Tony Ramos

Very little correlated with recurrence of lesion now, one in 30% reduction or 40% and how it impacts, recurrence of lesions is really something that we will find on, [I think the] study, I just want to remind you that that’s a second end point, right Larry?

Dr. Larry Smith

Yes.

Tony Ramos

A measurement of recurrence of lesion.

Christopher James - Brinson Patrick Securities

Got it. Okay. Then maybe one more on this program and then one on the CMV. What can you sort of tell us about your partnership strategy around this program and would the data be sufficient to drive a meaningful collaboration?

Vijay Samant

This is a program that first of all is home grown, we put a lot of effort behind it working (inaudible) that particularly that’s a practical and (inaudible), we owned a lot of intellectual properties surrounding it. And this is a pretty reasonable program in terms of the size of the pivotal study, obviously that’s to be discussed with the agency, but based on guesstimates this is a reasonable program for us to pick forward, so unless there is a partnership that occurs which is going to be very lucrative, this is the program that we really want to leverage for white collar shareholders’ benefit.

Christopher James - Brinson Patrick Securities

Got it. Okay. And then on the CMV I think you mentioned Astellas is integrating I am just referring Phase 2 study in Japan, how do you plan to I guess integrate the Phase 2 with the global Phase 3 design which appear to have mortality end point and do you see great challenges along that?

Vijay Samant

No, no let me just and Larry correct me if I say this, the Phase 2 study really was to make sure that in the Japanese population the vaccine first of all tolerated there are no safety issues and it’s really the safety component that was done in those small number of patients. The minute the safety is okay by the Data Safety Review Committee now the patients will be automatically enrolled in the Phase 3, the patients for now on which will go directly into Phase 3 study. So those patients which were in the safety analysis are not in (inaudible) affects the analysis okay.

Christopher James - Brinson Patrick Securities

Got it, okay. Thank you for clarification. Congrats, thank you.

Vijay Samant

Okay. Thank you.

Operator

Our next question today comes from Joe (inaudible) Citi.

Unidentified Analyst

Hi there. This is Joe calling in for Jon Eckard. Thanks for taking my questions. My first question is about Vaxfectin adjuvant, recently there has been some (inaudible) or other novel agents seeking approval from regulators, like some of the work has done with Vaxfectin gives you comfort around the sales (inaudible) it may not carry some of the same concerns?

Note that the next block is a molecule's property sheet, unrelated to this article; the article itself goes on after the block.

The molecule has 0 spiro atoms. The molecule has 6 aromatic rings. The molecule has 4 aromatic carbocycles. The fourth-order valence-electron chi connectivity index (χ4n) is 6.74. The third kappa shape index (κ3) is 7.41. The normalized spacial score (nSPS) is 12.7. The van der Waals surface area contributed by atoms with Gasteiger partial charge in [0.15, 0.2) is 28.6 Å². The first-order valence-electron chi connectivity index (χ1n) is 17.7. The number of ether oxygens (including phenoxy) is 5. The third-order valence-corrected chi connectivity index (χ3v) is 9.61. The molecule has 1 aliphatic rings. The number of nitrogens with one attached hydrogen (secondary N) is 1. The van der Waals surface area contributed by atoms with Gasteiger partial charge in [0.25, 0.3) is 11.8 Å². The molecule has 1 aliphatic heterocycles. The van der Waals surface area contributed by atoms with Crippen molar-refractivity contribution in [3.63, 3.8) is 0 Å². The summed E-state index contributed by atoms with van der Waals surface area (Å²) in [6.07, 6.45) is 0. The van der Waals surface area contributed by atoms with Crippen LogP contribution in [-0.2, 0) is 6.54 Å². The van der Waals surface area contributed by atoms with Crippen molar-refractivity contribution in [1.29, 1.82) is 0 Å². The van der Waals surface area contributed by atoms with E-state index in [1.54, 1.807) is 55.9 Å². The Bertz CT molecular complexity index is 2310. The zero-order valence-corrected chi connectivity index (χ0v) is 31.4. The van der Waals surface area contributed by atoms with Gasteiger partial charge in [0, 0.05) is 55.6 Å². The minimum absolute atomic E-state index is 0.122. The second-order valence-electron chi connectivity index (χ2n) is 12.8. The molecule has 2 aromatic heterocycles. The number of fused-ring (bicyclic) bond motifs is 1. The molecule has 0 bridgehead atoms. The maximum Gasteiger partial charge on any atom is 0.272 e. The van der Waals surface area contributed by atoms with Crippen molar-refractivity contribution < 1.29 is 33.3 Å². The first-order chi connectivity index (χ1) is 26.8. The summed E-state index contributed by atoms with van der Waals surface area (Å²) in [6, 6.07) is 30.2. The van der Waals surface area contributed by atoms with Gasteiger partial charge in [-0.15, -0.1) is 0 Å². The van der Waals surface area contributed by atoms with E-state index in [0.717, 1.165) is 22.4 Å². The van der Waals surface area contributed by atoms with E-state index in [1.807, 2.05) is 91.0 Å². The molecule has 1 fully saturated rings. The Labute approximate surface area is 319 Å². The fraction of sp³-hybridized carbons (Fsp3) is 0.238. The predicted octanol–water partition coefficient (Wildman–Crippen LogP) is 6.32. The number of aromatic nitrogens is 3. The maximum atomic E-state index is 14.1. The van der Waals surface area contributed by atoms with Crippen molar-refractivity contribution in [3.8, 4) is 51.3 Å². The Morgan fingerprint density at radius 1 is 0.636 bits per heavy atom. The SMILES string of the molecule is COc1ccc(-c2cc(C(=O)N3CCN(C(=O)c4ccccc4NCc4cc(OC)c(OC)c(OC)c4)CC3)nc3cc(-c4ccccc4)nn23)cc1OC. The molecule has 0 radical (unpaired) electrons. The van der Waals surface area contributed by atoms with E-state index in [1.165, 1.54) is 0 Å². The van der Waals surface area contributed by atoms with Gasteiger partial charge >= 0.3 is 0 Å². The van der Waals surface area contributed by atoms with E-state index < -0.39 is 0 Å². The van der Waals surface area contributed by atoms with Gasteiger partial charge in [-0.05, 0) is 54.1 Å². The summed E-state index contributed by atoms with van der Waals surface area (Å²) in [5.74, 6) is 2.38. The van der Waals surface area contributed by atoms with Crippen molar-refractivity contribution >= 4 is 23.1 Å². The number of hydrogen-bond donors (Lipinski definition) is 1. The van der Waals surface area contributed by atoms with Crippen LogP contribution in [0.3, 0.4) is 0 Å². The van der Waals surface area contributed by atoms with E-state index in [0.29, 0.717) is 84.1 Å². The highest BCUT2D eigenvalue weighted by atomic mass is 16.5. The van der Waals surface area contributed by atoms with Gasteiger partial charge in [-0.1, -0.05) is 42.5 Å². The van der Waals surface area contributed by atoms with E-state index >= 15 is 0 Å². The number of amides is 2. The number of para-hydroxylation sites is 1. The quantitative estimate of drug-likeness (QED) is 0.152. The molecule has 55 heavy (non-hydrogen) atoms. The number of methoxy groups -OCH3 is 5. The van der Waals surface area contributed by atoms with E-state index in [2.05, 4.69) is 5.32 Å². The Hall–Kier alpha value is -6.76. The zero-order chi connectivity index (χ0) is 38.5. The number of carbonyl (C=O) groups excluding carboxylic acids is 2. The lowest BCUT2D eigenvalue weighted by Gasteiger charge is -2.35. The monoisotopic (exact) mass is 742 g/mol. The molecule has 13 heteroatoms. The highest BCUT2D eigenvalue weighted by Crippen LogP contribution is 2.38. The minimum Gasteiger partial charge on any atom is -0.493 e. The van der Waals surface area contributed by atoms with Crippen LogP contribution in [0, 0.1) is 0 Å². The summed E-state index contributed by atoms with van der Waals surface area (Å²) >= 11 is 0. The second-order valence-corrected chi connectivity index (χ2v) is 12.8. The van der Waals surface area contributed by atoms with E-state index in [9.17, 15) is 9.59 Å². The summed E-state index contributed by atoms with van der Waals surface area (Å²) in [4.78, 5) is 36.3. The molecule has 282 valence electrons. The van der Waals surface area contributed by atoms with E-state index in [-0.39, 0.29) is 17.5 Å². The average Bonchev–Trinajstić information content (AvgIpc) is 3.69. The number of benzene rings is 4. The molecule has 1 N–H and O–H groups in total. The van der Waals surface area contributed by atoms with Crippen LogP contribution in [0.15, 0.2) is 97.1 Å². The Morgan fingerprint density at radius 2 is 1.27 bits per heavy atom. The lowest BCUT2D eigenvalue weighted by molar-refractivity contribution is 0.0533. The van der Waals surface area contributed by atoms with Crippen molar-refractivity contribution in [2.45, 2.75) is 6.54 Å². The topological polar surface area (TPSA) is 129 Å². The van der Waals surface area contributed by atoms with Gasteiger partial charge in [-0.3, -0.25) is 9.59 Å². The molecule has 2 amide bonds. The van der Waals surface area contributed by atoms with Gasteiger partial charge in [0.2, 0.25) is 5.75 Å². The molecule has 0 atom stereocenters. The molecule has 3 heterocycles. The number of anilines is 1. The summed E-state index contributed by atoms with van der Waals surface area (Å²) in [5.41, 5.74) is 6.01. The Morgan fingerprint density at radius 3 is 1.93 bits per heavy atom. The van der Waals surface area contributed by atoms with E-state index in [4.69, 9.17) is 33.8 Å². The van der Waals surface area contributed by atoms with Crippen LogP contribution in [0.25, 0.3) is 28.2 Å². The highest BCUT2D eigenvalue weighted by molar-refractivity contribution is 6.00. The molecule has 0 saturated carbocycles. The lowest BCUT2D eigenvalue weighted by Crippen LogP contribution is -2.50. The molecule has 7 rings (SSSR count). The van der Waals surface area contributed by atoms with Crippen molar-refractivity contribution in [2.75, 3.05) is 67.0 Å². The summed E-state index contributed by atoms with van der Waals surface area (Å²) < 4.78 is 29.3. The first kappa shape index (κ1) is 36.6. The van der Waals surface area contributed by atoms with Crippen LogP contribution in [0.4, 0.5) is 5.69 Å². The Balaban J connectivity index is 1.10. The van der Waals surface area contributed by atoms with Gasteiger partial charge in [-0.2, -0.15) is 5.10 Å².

Vijay Samant

In any adjuvant since I have been in this vaccine business for very long time alum is probably the most widely adjuvant across the world today and when people call alum is not alum because every company that makes alum is a different it’s an aluminum hydroxide combination. The proof of any adjuvant is a lot of safety data in humans and I think I will tell you that we have gone through multiple clinical trials so far in a small patient database and we’re getting more experience in human. So I think that's the first step. If you haven't tested an adjuvant in human and we have survive testing in (inaudible) clinical trials we have gone through so far.

Dr. Larry Smith

Total, actually, yes. Total three.

Vijay Samant

Three and then HSV-2 is our next trial. So we got three trails and then the HSV-2 is our four trial. So we made a good progress and we've survived the adjuvant is well tolerated all the pre-clinical data and the human clinical data in human has shown that expected indeed value add to the antigen or the plasmid that it's formulated with. So far so good and that's why any adjuvant we're doing dose ranging study (inaudible) with a quarter dose than half dose and a full dose of the HSV-2 study.

We have a drug mass to file the adjuvant is well characterized is not a molecular adjuvant that people had (inaudible) pathway there are some auto immune issues this is a synthetic lipid that was developed at Vical through a wide screening of variety of lipid combination and it has been well characterized in our CMC program and we have a drug mass to file and as we have said this before and there is no (inaudible) we publish recently data where the adjuvant was used in preclinical studies with (inaudible) vaccine where we showed that it shows almost what Larry 10 fold, 15 fold dose paring. In their vaccine, in their testing, in their laboratory. So it's been currently tested on a variety of fronts and hopefully it will lead to some more partnerships beyond we’re testing so far.

Unidentified Analyst

Sure, thanks. And also one other question on the CMV, could you tell us about differences in the market size between the ASPs along (inaudible) vaccine partnered with Astellas and then with your other pre-clinical CMC vaccine. And also have you decided on a timeline to move that preclinical vaccine ahead and what would affect that decision?